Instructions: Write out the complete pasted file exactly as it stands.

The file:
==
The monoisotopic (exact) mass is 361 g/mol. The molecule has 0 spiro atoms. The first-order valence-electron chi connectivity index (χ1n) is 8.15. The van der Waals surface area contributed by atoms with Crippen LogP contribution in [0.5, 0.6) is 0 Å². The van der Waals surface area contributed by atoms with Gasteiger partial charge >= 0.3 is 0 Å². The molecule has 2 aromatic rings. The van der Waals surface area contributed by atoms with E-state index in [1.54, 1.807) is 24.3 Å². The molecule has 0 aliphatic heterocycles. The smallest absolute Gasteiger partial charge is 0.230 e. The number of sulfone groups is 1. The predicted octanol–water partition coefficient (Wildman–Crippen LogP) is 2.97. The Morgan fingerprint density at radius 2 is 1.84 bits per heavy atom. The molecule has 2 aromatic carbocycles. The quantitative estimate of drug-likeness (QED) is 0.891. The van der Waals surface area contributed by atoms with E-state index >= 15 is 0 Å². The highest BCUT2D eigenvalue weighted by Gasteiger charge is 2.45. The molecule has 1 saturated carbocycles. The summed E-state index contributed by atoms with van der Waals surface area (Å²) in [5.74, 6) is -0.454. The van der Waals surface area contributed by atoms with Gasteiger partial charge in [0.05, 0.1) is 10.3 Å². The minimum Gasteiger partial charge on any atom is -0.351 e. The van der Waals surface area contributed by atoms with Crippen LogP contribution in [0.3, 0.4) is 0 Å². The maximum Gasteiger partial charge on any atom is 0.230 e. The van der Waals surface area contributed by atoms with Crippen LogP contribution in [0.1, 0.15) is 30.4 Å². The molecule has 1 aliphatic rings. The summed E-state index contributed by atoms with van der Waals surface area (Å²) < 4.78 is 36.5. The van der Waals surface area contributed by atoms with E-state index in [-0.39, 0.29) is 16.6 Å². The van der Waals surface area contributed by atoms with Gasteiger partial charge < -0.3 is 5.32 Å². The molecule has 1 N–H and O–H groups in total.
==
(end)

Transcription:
The monoisotopic (exact) mass is 361 g/mol. The molecule has 0 spiro atoms. The first-order valence-electron chi connectivity index (χ1n) is 8.15. The van der Waals surface area contributed by atoms with Crippen LogP contribution in [0.5, 0.6) is 0 Å². The van der Waals surface area contributed by atoms with Gasteiger partial charge >= 0.3 is 0 Å². The molecule has 2 aromatic rings. The van der Waals surface area contributed by atoms with E-state index in [1.54, 1.807) is 24.3 Å². The molecule has 0 aliphatic heterocycles. The smallest absolute Gasteiger partial charge is 0.230 e. The number of sulfone groups is 1. The predicted octanol–water partition coefficient (Wildman–Crippen LogP) is 2.97. The Morgan fingerprint density at radius 2 is 1.84 bits per heavy atom. The molecule has 2 aromatic carbocycles. The quantitative estimate of drug-likeness (QED) is 0.891. The van der Waals surface area contributed by atoms with E-state index >= 15 is 0 Å². The highest BCUT2D eigenvalue weighted by Gasteiger charge is 2.45. The molecule has 1 saturated carbocycles. The summed E-state index contributed by atoms with van der Waals surface area (Å²) in [5.74, 6) is -0.454. The van der Waals surface area contributed by atoms with Gasteiger partial charge in [0.05, 0.1) is 10.3 Å². The minimum Gasteiger partial charge on any atom is -0.351 e. The van der Waals surface area contributed by atoms with Crippen LogP contribution in [0.3, 0.4) is 0 Å². The maximum Gasteiger partial charge on any atom is 0.230 e. The van der Waals surface area contributed by atoms with Crippen LogP contribution in [0.1, 0.15) is 30.4 Å². The molecule has 1 aliphatic rings. The summed E-state index contributed by atoms with van der Waals surface area (Å²) < 4.78 is 36.5. The van der Waals surface area contributed by atoms with E-state index in [-0.39, 0.29) is 16.6 Å². The van der Waals surface area contributed by atoms with Gasteiger partial charge < -0.3 is 5.32 Å². The molecule has 1 N–H and O–H groups in total.